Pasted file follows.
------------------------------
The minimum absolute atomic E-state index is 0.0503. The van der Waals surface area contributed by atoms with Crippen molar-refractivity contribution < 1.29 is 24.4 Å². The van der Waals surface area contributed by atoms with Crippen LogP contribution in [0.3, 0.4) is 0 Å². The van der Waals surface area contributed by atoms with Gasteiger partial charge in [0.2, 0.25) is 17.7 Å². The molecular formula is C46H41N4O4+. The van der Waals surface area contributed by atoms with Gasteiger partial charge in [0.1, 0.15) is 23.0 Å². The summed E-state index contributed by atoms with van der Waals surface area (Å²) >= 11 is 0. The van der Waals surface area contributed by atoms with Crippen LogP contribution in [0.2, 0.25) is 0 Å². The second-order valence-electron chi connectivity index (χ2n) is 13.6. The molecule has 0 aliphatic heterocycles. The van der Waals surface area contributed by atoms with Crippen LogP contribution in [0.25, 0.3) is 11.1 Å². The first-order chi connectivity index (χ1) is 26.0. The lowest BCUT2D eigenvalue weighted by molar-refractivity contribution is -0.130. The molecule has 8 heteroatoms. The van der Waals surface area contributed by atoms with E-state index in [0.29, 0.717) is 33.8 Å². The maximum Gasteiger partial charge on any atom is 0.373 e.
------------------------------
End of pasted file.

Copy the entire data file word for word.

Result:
The minimum absolute atomic E-state index is 0.0503. The van der Waals surface area contributed by atoms with Crippen molar-refractivity contribution < 1.29 is 24.4 Å². The van der Waals surface area contributed by atoms with Crippen LogP contribution in [0.3, 0.4) is 0 Å². The van der Waals surface area contributed by atoms with Gasteiger partial charge in [0.2, 0.25) is 17.7 Å². The molecular formula is C46H41N4O4+. The van der Waals surface area contributed by atoms with Gasteiger partial charge in [0.1, 0.15) is 23.0 Å². The summed E-state index contributed by atoms with van der Waals surface area (Å²) >= 11 is 0. The van der Waals surface area contributed by atoms with Crippen LogP contribution in [0.2, 0.25) is 0 Å². The second-order valence-electron chi connectivity index (χ2n) is 13.6. The molecule has 0 aliphatic heterocycles. The van der Waals surface area contributed by atoms with Crippen LogP contribution in [0.25, 0.3) is 11.1 Å². The first-order chi connectivity index (χ1) is 26.0. The lowest BCUT2D eigenvalue weighted by molar-refractivity contribution is -0.130. The molecule has 8 heteroatoms. The van der Waals surface area contributed by atoms with E-state index in [0.29, 0.717) is 33.8 Å². The maximum Gasteiger partial charge on any atom is 0.373 e.